Do you love Oatly’s dairy-free ice cream and baseball? You’re in luck. The Swedish brand is bringing its vegan ice cream novelties to more than 50 baseball venues this summer thanks to a new partnership with Minor League Baseball (MiLB).

What can baseball fans expect from this first-of-its-kind sponsorship deal? Oatly’s vegan ice cream bars in chocolate fudge and vanilla flavors at stadiums across North America, sampling events, and “Oatfield” activations across all 120 MiLB stadiums. 


This sponsorship builds on Oatly’s partnership with major league ballparks, including Yankee Stadium (New York City), Wrigley Field (Chicago) and Globe Life Field (Arlington, Texas). 

And because this is Oatly we’re talking about, for the MiLB partnership, the company is billing itself as: The Official Oatmilk from Sweden That Started Like 35 Years Ago But Is Now All Over America Where It’s Promoting Various Kinds of Frozen Dessert Products In One of Those First-Ever Plant-Based Sponsor Deals You Know The Kind We’re Talking About of Minor League Baseball.  

“From bat dogs to iconic mascots, Minor League Baseball is all about fun, and Oatly is a perfect partner for us with their irreverent and fun brand personality,” Uzma Rawn, Major League Baseball’s Senior Vice President, Global Partnerships, said in a statement. 

“This partnership enables us to elevate our concession menus in select stadiums with delicious plant-based frozen dessert items, something we know many of our fans are looking for to meet their dietary needs,” Rawn said. 

Oatly embraces controversy 

The company’s vegan ice cream is sure to be a hit at baseball venues this summer. But are you also a little unsure about Oatly and can’t put a finger on why? 

Oatly might have an answer for that with its new Fck Oatly website campaign—and accompanying ‘F*ck, Fck Oatly’ landing page where you can register your hate for the Fck Oatly campaign with a click, limited to five clicks per user.  


“Oatly exists to make it easy for people to eat better and live healthier lives without recklessly taxing the planet’s resources in the process,” Brendan P. Lewis, Executive Vice President of Global Comms and Public Affairs at Oatly, tells VegNews. “That means challenging the status quo and making some mistakes along the way.”

The campaign was developed by Oatly’s in-house creative team (called “The Oatly Department of Mind Control”) together with, Lewis stresses, the legal team, to embrace all of the critiques and controversies it has experienced over the years, valid or not.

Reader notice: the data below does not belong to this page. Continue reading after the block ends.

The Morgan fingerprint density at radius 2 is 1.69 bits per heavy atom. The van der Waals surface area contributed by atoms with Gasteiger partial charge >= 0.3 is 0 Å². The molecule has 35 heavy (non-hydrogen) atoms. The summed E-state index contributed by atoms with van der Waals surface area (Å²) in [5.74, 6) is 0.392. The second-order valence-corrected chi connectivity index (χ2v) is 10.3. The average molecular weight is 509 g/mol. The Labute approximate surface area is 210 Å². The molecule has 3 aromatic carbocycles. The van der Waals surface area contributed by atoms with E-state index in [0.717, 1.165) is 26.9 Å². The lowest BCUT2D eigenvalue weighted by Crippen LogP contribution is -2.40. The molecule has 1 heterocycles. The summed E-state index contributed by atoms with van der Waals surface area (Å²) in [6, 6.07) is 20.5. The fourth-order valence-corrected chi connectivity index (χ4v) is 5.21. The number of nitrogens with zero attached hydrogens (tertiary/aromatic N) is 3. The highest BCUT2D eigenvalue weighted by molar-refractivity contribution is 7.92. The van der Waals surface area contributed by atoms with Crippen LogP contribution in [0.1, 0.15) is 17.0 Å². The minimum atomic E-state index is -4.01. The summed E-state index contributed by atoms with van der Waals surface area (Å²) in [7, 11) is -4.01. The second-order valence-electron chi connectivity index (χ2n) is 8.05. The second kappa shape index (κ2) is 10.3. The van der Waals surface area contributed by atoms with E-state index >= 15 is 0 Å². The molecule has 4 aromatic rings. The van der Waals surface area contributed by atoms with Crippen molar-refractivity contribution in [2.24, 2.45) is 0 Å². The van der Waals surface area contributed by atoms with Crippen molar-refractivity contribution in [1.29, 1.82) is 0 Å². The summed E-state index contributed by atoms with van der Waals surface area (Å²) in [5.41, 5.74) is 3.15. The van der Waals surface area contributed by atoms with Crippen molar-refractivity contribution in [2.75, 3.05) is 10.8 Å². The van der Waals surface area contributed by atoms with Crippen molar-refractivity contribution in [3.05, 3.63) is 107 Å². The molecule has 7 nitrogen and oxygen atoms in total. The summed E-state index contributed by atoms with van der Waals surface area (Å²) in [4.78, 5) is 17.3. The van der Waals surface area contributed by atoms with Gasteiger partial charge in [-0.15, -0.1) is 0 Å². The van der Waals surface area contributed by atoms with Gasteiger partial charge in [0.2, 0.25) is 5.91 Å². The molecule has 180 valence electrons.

“When you’re a brand that takes a stand like us, it’s guaranteed you’ll make decisions that draw critics, and the ire of incumbent industries,” he says. 

Pig farms, blacklisted investments, and more

Headquartered in Malmö, Sweden, Oatly has been around since 1994 and is distributed in 20 countries. Over the years, it has been involved in its fair share of controversies. So what’s the tea? 


The FckOatly campaign is essentially an exhaustive collection of controversies Oatly has experienced and its responses to them. Namely, the company addresses six controversies that range from its trademark infringement lawsuit against Glebe Farms for its PureOaty products to its ill-fated dad-centric campaign. 

“We’re not afraid of conflict. On the contrary, we embrace a two-way dialogue with both our fans and non-fans alike,” Lewis says. “FckOatly is about addressing these ‘missteps’ we’ve encountered over the years head on and in a very human and Oatly way.”

The company digs into the issues surrounding its $200 million investment from Blackstone, opening discussion about whether capital from blacklisted firms can be used to support good causes. 

It leans into the controversy around selling its 100,000 plus tons of oat waste to be used as animal feed at pig farms—a program it discontinued based on consumer backlash. The company is now experimenting with creating new ways to upcycle it—including a potential new line—without sending back through to support animal agriculture. 

“Ultimately, we thought to ourselves, ‘We’ve said everything we need to say about certain things, so why not put them all in one place? We have nothing to hide, so let’s just put it all out there,” Lewis says.


There’s also an entire section about ingredient misinformation involving rapeseed oil that went viral on TikTok, along with a list of older controversies.

If this campaign isn’t clear, Oatly’s approach is a little different. The company also runs the platform OatlyFans, a nudity-free community forum and sends out a monthly Spam Newsletter.

“Really, this is all about being human and not full of washed-over corporate speak,” Lewis says. 

Ultimately, Lewis says, Oatly’s approach to its business partnerships, campaigns, and public discussions is centered around transparency. For that reason, the company made sure to leave a “New Scandal Coming Soon” section on its Fck Oatly website. 

“Whether in a MiLB baseball stadium or on a website that our own team created to talk about our missteps, being honest enough to note that we will likely add to it, while leaving space for all the ways we inevitably will—it really comes down to sticking to what makes Oatly, Oatly everywhere we show up,” Lewis says.

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